Should You Wait for an iPhone 5s, or Trade Down to a 5c?
Oct 12th 2013 1:00PM
Updated Oct 12th 2013 1:02PM
Not surprisingly, Apple's newest top-of-the-line product -- the iPhone 5s -- is a big hit. Apple stores nationwide (and in some foreign countries) experienced lines that were even longer than those seen for last year's iPhone 5 launch. By the end of launch day, iPhone 5s inventory was running low and the gold version was already back-ordered until October!
These delays have not gotten much better yet, so it could take weeks to get an iPhone 5s -- depending on where you want to buy it. If you're in the market for an iPhone, is it really worth the wait? Or would you be better off trading down to the iPhone 5c instead?
Nearly three weeks after its launch, iPhone 5s inventory is still tight. Apple is currently listing a vague shipping date of "October" for all flavors of the iPhone 5s on its online store. If you order through one of Apple's carrier partners, you could be in for an even longer wait.
Sprint seems to be having the biggest problems. The carrier's online store is quoting a four- to six-week delay for the white and "space gray" colors, and a whopping eight weeks for the gold iPhone 5s. That means you might not get your phone until December! Verizon seems to have a slightly better supply situation, but you will still have to wait until the end of the month for the white and space gray models. The gold iPhone 5s is in high demand there, too, with estimated shipping dates in early November.
AT&T appears to have the best supply, which is not surprising given its long history with Apple (it was the exclusive U.S. carrier for the iPhone until 2011). Still, it is projecting a 28-42 business day wait for the gold iPhone 5s due to the high demand for that model.
Worth the wait?
While demand for the iPhone 5s has overwhelmed Apple's production capacity, the iPhone 5c is available immediately through most sales channels. For many people, the 5c may be a good enough alternative to the 5s that it isn't worth waiting for the higher-end model.
As many people know, the iPhone 5c is essentially a repackaged iPhone 5 with a plastic casing and a few upgrades to the battery, camera, and modem. If you are adamantly opposed to a phone with a plastic backing, then you should probably wait for the iPhone 5s. However, plenty of other high-end phones are made of plastic, including Samsung's high-end Galaxy S4.
Fortunately, the iPhone 5c maintains a premium feel despite the use of a plastic casing. (I've been using an iPhone 5c for a little over a week now, and it doesn't feel flimsy or cheap to me.) Most other reviewers seem to agree that the 5c is more solid than other plastic smartphones on the market.
In terms of functionality, the biggest difference between the iPhone 5s and the 5c is processing power. (The 5s also has a fingerprint sensor, which could eventually become important for mobile payments.) The 5s uses Apple's new A7 chip and a new M7 "motion coprocessor" that helps monitor all of the iPhone's motion sensors. By contrast, the 5c keeps the A6 chip from last year's iPhone 5 and does not include a separate motion coprocessor.
The A7 chip is certainly faster than the A6. However, so far, very few apps can take advantage of its cutting-edge 64-bit architecture. Indeed, industry executives seem to be split in their thinking about whether or not the 64-bit architecture will actually be useful to consumers. If you use your phone primarily for web browsing, email, and social media, you probably won't notice much of a difference.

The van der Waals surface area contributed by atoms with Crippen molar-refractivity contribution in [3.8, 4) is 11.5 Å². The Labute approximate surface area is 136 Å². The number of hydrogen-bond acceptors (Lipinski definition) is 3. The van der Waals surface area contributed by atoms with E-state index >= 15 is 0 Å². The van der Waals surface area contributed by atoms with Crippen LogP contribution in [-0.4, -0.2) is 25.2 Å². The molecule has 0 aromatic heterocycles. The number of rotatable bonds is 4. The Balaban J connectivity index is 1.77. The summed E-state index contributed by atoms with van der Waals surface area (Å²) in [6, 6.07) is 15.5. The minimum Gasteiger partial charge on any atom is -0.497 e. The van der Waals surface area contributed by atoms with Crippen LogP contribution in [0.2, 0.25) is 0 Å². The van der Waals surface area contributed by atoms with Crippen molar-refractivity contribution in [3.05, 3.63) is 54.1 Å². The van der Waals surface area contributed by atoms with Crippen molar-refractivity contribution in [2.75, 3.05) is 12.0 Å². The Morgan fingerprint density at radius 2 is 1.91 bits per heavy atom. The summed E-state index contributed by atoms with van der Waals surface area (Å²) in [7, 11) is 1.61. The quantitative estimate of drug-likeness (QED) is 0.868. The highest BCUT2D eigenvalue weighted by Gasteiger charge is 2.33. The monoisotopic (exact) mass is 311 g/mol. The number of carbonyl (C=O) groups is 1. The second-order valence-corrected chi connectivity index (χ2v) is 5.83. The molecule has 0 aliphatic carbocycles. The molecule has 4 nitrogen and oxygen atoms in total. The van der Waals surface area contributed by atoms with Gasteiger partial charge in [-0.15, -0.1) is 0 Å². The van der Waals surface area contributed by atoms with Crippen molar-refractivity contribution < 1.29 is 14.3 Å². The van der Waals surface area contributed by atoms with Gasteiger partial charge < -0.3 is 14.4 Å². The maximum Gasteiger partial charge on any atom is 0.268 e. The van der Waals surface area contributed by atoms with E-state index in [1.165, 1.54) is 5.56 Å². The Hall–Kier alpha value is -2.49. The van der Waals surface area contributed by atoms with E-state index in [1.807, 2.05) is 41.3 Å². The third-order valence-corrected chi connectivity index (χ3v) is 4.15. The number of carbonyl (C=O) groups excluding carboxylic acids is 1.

On the other hand, if you are looking to upgrade from the iPhone 4 or 4S (or another 3G phone), you will notice a big boost in data speeds with either of Apple's new iPhones: both offer 4G LTE service. Getting faster data service now could be reason enough to pick the iPhone 5c rather than waiting for the 5s.
If you're choosing between the 5s and the 5c, you could also save a bit of money by going with the iPhone 5c. The 5c starts at $99 with a two-year contract when ordered from a phone company or directly from Apple, whereas the 5s starts at $199. Alternatively, if you need more storage, you can get a 32 GB iPhone 5c for the same price as a 16 GB 5s.
Moreover, a number of retailers have started offering discounts on the 5c in order to drive customer traffic. Most notably, Wal-Mart is selling the iPhone 5c for $45 with a 2-year contract, less than half of the suggested subsidized price.
Foolish bottom line
The iPhone 5c isn't for everyone. If you're an early adopter or you are looking to upgrade an iPhone 5 after a year, the 5s is probably right for you. However, for many (perhaps most) iPhone users, the advantages of the 5s over the 5c are modest.
If you're planning to use your iPhone mostly for basic tasks like web browsing rather than for games or other complex apps, you may be better off trading down to the 5c. You could save yourself weeks or even months of waiting for your new iPhone -- and start enjoying faster LTE service immediately -- and save some money, too!
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The article Should You Wait for an iPhone 5s, or Trade Down to a 5c? originally appeared on Fool.com.Fool contributor Adam Levine-Weinberg owns shares of Apple and is long January 2015 $390 calls on Apple. The Motley Fool recommends Apple. The Motley Fool owns shares of Apple. Try any of our Foolish newsletter services free for 30 days. We Fools may not all hold the same opinions, but we all believe that considering a diverse range of insights makes us better investors. The Motley Fool has a disclosure policy.
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